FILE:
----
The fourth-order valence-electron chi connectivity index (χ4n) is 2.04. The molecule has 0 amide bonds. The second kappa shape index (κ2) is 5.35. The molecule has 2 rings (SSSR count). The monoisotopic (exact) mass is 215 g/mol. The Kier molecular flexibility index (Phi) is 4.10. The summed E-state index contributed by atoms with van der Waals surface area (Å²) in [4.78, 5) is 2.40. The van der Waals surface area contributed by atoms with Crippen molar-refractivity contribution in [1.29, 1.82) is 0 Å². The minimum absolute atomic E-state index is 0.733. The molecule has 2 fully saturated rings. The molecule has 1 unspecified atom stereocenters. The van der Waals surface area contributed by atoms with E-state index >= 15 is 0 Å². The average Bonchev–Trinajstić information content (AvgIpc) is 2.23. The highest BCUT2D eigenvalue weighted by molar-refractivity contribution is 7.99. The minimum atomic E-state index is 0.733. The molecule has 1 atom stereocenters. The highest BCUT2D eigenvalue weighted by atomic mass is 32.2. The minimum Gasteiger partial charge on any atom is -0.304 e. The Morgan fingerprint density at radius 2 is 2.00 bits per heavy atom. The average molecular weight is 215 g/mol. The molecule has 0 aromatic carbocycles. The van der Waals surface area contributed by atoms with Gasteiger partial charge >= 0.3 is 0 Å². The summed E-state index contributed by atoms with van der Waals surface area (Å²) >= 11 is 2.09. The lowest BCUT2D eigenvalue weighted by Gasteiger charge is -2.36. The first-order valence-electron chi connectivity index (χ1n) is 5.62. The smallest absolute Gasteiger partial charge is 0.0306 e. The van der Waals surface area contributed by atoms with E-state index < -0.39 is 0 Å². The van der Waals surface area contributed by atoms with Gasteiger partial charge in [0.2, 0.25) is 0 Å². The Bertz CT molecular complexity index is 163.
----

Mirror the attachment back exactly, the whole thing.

The fourth-order valence-electron chi connectivity index (χ4n) is 2.04. The molecule has 0 amide bonds. The second kappa shape index (κ2) is 5.35. The molecule has 2 rings (SSSR count). The monoisotopic (exact) mass is 215 g/mol. The Kier molecular flexibility index (Phi) is 4.10. The summed E-state index contributed by atoms with van der Waals surface area (Å²) in [4.78, 5) is 2.40. The van der Waals surface area contributed by atoms with Crippen molar-refractivity contribution in [1.29, 1.82) is 0 Å². The minimum absolute atomic E-state index is 0.733. The molecule has 2 fully saturated rings. The molecule has 1 unspecified atom stereocenters. The van der Waals surface area contributed by atoms with E-state index >= 15 is 0 Å². The average Bonchev–Trinajstić information content (AvgIpc) is 2.23. The highest BCUT2D eigenvalue weighted by molar-refractivity contribution is 7.99. The minimum atomic E-state index is 0.733. The molecule has 1 atom stereocenters. The highest BCUT2D eigenvalue weighted by atomic mass is 32.2. The minimum Gasteiger partial charge on any atom is -0.304 e. The Morgan fingerprint density at radius 2 is 2.00 bits per heavy atom. The average molecular weight is 215 g/mol. The molecule has 0 aromatic carbocycles. The van der Waals surface area contributed by atoms with Gasteiger partial charge >= 0.3 is 0 Å². The summed E-state index contributed by atoms with van der Waals surface area (Å²) >= 11 is 2.09. The lowest BCUT2D eigenvalue weighted by Gasteiger charge is -2.36. The first-order valence-electron chi connectivity index (χ1n) is 5.62. The smallest absolute Gasteiger partial charge is 0.0306 e. The van der Waals surface area contributed by atoms with E-state index < -0.39 is 0 Å². The van der Waals surface area contributed by atoms with Gasteiger partial charge in [0.2, 0.25) is 0 Å². The Bertz CT molecular complexity index is 163.